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How should I use titles like "Mr." and "Mrs."?

Titles are the words that go in front of someone's name. In American English, the most common salutations are "Mr.", "Ms.", "Mrs.", and "Miss". There are a few others as well like "Dr." Here's an explanation of each of the common titles:

  • "Mr." (pronounced "mister") is used when you're addressing...

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Non sequitur

A non sequitur is when you say something that's not related to the topic of conversation. For example, if you're having a conversation with a friend about work and then she suddenly says:

I love cheese.

That's a non sequitur.

People usually try to avoid non sequiturs in conversation, but as an...

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Past perspective ("had done", "was doing", "was going to do", etc.)

One interesting feature of English is the way that we talk about the past. In English, we have a past, present and future. But our past also has its OWN past, present and future! You can imagine it like this:

past perspective visualization

When English speakers talk about a past time, we switch our perspective back to the...

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Perfect Aspect

In the mind of an English speaker, there's a difference between talking about something that happened in the past and talking about something that has happened. The difference is whether there's an effect on the speaker right now:

perfect aspect visualization

Here's how English speakers imagine the simple past tense:

simple past tense: I ate.


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Formal English

Formal English is a way of speaking that you usually use when you don't know the people listening to you very well. You also tend to use it more with people who are higher status and who you want to impress. English learners are usually taught formal English in school, and native English speakers...

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Telling stories is one of the most basic forms of communication. Most stories follow a common format in English:

  1. Setup: You describe the place, time, and what was happening.
  2. Event: You talk about an interesting thing that happened.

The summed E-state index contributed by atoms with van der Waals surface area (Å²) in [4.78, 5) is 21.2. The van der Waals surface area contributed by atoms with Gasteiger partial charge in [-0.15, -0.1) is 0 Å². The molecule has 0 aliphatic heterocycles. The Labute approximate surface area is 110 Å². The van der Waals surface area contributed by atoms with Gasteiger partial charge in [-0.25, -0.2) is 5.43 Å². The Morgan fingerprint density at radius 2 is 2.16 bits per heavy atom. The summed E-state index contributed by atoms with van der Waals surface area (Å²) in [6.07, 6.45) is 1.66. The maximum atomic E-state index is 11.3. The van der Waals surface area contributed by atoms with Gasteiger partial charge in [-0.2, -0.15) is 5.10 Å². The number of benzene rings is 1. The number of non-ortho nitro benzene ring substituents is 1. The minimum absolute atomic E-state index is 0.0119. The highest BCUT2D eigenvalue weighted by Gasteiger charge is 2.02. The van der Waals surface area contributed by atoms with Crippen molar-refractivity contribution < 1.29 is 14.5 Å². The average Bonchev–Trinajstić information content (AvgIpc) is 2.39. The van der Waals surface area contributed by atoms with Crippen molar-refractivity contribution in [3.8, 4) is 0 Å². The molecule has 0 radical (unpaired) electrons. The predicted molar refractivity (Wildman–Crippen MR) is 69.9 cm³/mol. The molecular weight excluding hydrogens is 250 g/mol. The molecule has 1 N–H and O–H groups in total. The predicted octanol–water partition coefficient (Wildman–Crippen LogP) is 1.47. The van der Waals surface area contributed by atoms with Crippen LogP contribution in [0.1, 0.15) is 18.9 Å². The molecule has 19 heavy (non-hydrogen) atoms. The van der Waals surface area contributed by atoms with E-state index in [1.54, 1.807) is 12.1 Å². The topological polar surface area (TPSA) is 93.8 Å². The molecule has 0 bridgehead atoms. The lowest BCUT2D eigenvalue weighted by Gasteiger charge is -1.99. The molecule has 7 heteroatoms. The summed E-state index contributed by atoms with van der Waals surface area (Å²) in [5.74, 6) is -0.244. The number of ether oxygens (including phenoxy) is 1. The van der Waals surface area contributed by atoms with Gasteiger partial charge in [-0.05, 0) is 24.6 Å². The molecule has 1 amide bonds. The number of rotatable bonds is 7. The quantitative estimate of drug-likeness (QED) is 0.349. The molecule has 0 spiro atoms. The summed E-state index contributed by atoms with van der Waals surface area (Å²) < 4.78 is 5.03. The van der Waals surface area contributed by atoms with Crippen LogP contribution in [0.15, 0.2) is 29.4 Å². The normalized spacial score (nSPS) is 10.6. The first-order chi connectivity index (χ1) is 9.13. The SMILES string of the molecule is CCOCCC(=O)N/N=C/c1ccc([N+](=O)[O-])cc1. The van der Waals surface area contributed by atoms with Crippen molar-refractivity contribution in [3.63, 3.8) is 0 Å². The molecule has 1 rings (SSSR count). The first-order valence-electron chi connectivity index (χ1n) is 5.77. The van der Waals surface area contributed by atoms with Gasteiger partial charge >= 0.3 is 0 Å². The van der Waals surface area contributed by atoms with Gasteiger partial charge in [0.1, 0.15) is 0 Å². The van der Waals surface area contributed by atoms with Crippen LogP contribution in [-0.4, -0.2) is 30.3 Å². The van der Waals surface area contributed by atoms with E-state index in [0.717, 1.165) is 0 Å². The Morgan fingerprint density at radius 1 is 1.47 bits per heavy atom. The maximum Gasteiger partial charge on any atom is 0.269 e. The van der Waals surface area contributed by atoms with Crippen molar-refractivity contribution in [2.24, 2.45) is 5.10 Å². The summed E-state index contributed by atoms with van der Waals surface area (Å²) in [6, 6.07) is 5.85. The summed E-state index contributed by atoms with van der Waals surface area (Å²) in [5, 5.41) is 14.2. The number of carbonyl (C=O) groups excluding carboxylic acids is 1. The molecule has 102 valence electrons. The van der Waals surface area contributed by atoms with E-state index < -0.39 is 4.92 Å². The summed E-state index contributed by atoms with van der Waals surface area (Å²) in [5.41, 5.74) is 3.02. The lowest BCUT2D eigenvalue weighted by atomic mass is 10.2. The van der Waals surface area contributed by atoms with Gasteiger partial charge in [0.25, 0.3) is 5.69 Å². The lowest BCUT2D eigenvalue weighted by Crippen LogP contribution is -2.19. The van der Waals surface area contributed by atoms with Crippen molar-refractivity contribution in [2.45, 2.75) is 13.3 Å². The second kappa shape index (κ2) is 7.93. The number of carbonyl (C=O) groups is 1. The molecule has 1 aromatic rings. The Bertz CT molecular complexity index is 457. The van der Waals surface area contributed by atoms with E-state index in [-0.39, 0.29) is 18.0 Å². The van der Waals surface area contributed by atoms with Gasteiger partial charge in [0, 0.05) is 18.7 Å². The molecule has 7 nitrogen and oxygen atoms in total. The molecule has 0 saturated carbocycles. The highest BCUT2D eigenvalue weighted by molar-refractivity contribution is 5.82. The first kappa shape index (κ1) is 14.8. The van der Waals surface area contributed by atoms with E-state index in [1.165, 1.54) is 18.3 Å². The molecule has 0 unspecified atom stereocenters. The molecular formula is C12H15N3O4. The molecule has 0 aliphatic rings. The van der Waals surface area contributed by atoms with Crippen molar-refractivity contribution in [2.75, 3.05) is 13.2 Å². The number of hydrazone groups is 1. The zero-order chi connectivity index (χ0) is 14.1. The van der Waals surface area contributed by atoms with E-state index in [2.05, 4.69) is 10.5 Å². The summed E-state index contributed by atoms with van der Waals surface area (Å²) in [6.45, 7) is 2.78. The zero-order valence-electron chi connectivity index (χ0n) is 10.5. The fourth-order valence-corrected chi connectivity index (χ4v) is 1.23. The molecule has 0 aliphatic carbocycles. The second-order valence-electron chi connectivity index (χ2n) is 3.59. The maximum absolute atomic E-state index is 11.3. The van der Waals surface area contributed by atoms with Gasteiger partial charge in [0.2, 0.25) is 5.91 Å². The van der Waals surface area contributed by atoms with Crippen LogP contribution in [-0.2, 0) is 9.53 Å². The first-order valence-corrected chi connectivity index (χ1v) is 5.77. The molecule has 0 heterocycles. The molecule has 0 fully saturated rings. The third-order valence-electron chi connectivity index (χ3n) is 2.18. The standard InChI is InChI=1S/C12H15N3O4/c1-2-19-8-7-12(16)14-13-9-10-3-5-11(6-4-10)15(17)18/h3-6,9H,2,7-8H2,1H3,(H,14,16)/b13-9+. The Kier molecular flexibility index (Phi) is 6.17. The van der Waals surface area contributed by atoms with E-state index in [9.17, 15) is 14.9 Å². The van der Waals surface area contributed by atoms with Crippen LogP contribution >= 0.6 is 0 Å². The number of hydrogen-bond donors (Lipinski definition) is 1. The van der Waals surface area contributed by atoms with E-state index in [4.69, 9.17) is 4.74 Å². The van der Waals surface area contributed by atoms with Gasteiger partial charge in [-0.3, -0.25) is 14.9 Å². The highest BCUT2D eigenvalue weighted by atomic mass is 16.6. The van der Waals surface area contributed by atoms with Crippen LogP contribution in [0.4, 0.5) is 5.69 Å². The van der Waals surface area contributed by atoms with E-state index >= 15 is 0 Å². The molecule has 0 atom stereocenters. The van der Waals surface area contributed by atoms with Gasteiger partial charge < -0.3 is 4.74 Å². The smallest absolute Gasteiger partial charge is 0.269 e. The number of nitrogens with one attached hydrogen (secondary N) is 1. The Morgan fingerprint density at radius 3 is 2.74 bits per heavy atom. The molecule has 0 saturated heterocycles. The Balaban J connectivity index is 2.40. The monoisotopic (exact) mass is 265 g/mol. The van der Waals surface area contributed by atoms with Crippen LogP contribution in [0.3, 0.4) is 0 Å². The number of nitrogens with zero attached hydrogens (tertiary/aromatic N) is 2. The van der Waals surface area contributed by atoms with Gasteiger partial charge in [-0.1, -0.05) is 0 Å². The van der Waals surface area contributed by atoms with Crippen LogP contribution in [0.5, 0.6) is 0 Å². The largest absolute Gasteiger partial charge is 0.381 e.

3. Punchline: You describe the most important and interesting...

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Casual speech

(To listen to this post being read out loud, click here.) - Thanks to RhinoSpike!

Casual speech is a way of talking that you use with people that you are close to and trust. There are different words, phrases, and ways of speaking that you can use with your friends, your family members, and with...

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When people speak English, they don't say every word and every part of each word with the same speed, pitch, and loudness. English has patterns of stress, which means saying some sounds louder and stronger. There are two kinds of stress: stress within words and stress within sentences.


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Understatement is when you express an idea with a much lower degree of importance, emphasis, or emotion than it really should be given. For example, if a man is extremely good-looking, you can describe it like this:

He's so handsome!

What a hottie!

Or you can use understatement:

He's not a...

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(To listen to this entry being read out loud, click here.) - Thanks to Rhinospike!

When you exaggerate a fact, you state it much more extremely than it actually is. You can exaggerate things like numbers, sizes, lengths of time, emotions, degrees of like or dislike, and many other...